Indigenous Microorganisms (IMO)

Indigenous Micro Organisms (IMOs) refer to a wide range of bacteria, fungi, and yeast that naturally exist in the environment, specifically within a particular ecosystem or geographical area. These microorganisms are found in the soil, air, water, and on various surfaces, playing essential roles in the ecosystem’s balance and health. IMOs are typically collected from local environments, such as nutrient-rich forest floor soils, and are utilized in agriculture, composting, and soil management to enhance plant growth and soil fertility. There is a symbiotic relationship that occurs between plants and beneficial IMOs; the microorganisms convert nutrients into a form that the plant is able to absorb. In turn, the plants provide food to these microorganisms. This type of closed-loop farming system maximizes the use of on-farm resources and recycles farm waste while at the same time minimizing external inputs. KNF is a multifaceted system that adapts to local conditions. 

Soil plays a vital role in our ecosystem; without it, life for many multicellular organisms would cease to exist. In addition, food shortages are driven by soil degradation, as poor farming practices lead to loss of nutrients through erosion and leaching. To maximize crop yield, it is imperative that farmers maintain a healthy environment for plants to grow, as the quality of the soil can change the outcome of the harvest. The most common way to replenish the soil is by adding fertilizer to it. However, the maintenance of fertile soil does not come cheap. Fertilizers and other soil additives can be expensive and leach harmful chemicals into the environment. It is vital that farmers minimize their foot print and costs wherever possible.

– Make IMO collecting box from cedar with lots of holes for air flow.

– Make al dente rice. Wash rice and ferment rice washed water for step 1 of making LAB.

– When rice is done, add a small dash of FFJ and OHN and mix. (optional)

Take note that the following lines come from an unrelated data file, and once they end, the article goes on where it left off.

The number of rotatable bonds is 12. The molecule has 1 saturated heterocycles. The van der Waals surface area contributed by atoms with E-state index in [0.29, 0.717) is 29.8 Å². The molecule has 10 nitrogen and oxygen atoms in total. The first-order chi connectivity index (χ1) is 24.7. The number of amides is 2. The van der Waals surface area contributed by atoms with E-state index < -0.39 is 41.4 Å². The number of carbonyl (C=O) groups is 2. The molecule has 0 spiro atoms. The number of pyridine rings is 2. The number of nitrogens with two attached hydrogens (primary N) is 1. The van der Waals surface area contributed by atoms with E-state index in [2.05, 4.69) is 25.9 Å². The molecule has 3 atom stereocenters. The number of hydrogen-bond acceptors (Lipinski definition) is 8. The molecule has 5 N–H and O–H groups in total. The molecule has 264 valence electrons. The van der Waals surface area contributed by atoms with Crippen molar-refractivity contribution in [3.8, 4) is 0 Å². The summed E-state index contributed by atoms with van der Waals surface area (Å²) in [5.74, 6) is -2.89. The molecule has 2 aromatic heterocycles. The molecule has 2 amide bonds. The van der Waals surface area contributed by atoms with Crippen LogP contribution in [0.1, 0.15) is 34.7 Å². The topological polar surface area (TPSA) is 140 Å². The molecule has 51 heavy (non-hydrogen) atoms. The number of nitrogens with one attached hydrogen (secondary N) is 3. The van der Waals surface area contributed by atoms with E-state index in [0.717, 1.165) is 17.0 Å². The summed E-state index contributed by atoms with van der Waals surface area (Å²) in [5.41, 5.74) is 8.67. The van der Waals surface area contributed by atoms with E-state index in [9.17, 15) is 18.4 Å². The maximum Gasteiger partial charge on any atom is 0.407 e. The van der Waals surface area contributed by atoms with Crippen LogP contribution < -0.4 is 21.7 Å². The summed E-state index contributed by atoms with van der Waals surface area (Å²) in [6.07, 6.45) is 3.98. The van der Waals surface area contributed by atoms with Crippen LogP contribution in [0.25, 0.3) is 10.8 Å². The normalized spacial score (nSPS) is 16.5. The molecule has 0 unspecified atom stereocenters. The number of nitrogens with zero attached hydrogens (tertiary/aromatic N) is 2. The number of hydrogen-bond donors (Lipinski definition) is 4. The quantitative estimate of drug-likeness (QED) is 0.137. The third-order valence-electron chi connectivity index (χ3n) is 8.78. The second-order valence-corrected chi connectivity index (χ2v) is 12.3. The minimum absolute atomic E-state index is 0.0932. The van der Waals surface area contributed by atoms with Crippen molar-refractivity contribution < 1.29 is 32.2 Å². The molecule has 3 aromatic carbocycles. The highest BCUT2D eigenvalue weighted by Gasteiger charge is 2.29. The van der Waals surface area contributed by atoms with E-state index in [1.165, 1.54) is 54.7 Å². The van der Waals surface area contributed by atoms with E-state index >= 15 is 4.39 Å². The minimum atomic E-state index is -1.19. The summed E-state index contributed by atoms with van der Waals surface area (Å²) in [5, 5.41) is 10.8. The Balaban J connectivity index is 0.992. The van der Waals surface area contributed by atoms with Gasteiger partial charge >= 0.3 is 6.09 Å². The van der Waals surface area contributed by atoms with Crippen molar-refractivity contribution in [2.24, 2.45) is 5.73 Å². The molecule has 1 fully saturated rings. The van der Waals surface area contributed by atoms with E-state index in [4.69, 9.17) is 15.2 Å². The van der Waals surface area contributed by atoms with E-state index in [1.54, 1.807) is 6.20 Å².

– Fill wooden box 2/3 full with loosely packed rice. Staple wire screen and paper towel to top but leave one corner open. This will help keep pests and organic matter out.

– Go into the woods around your growing area, the closer the better but can arguably be within 50 miles. Find a spot higher in elevation then your growing area, 500 ft elevation gain is ideal.

– Move leaves to find a spot of the forest floor with a nice big mycelial bloom. Research what types of trees specific microbes like to get a better idea on where to set your box. 

– Place IMO box on top of mycelial bloom then pick a small piece of mycelium, remove any organic matter from mycelium, set it into box and staple the last part shut. If theirs lots of animals in the area get creative on how to protect your box. An old metal wire dog cage works great but makes for a lot to carry through the woods. 

– Check the weather before you set your box out. Make sure its not to cold or going to rain, if its goin to rain make a plan on how to keep it from getting wet.

– Always put out more than one box to help your chances of getting a good collection and cutting down on wasting time.

– Let ferment for 5-7 days

– If you have a nice cloudy white fluff of mycelium its a good collection! Colors don’t necessarily mean its a bad collection but not great, its lots of diversity but not fully what were after. Compost any collections with to much red, green, black or slim mold.

– Make shelf stable by mixing with equal parts brown sugar with the rice/IMO, this is now IMO2 and can be stored for up to 3 years.

The goal is to get a good collection from every season north, south, east and west of your growing area. By the third year you should have around 36 IMO2 collections. This will give you the ability to inoculate a wide range of the diverse microbial life that thrives in your environment and gives you the tools to let nature keep nature in check as it intends.